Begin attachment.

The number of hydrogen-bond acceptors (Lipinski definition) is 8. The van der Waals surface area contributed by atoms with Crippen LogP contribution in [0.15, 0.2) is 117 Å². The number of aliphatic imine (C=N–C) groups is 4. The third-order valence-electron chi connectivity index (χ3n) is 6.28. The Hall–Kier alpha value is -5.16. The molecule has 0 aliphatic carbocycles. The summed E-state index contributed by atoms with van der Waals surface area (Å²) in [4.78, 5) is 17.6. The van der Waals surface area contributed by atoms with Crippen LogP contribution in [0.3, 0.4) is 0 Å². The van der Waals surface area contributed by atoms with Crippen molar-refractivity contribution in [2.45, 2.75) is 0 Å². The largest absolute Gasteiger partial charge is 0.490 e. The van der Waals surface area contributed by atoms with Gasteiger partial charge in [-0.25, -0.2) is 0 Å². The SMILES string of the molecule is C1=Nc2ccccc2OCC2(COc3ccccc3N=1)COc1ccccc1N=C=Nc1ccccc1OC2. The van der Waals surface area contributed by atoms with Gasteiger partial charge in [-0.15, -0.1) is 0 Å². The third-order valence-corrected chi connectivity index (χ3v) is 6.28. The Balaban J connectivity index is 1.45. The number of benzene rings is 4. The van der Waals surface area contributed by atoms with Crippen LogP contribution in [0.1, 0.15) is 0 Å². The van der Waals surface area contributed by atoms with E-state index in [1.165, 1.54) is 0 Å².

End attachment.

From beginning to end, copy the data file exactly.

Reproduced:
The number of hydrogen-bond acceptors (Lipinski definition) is 8. The van der Waals surface area contributed by atoms with Crippen LogP contribution in [0.15, 0.2) is 117 Å². The number of aliphatic imine (C=N–C) groups is 4. The third-order valence-electron chi connectivity index (χ3n) is 6.28. The Hall–Kier alpha value is -5.16. The molecule has 0 aliphatic carbocycles. The summed E-state index contributed by atoms with van der Waals surface area (Å²) in [4.78, 5) is 17.6. The van der Waals surface area contributed by atoms with Crippen LogP contribution in [0.3, 0.4) is 0 Å². The van der Waals surface area contributed by atoms with Crippen molar-refractivity contribution in [2.45, 2.75) is 0 Å². The largest absolute Gasteiger partial charge is 0.490 e. The van der Waals surface area contributed by atoms with Gasteiger partial charge in [-0.25, -0.2) is 0 Å². The SMILES string of the molecule is C1=Nc2ccccc2OCC2(COc3ccccc3N=1)COc1ccccc1N=C=Nc1ccccc1OC2. The van der Waals surface area contributed by atoms with Gasteiger partial charge in [-0.15, -0.1) is 0 Å². The third-order valence-corrected chi connectivity index (χ3v) is 6.28. The Balaban J connectivity index is 1.45. The number of benzene rings is 4. The van der Waals surface area contributed by atoms with Crippen LogP contribution in [0.1, 0.15) is 0 Å². The van der Waals surface area contributed by atoms with E-state index in [1.165, 1.54) is 0 Å².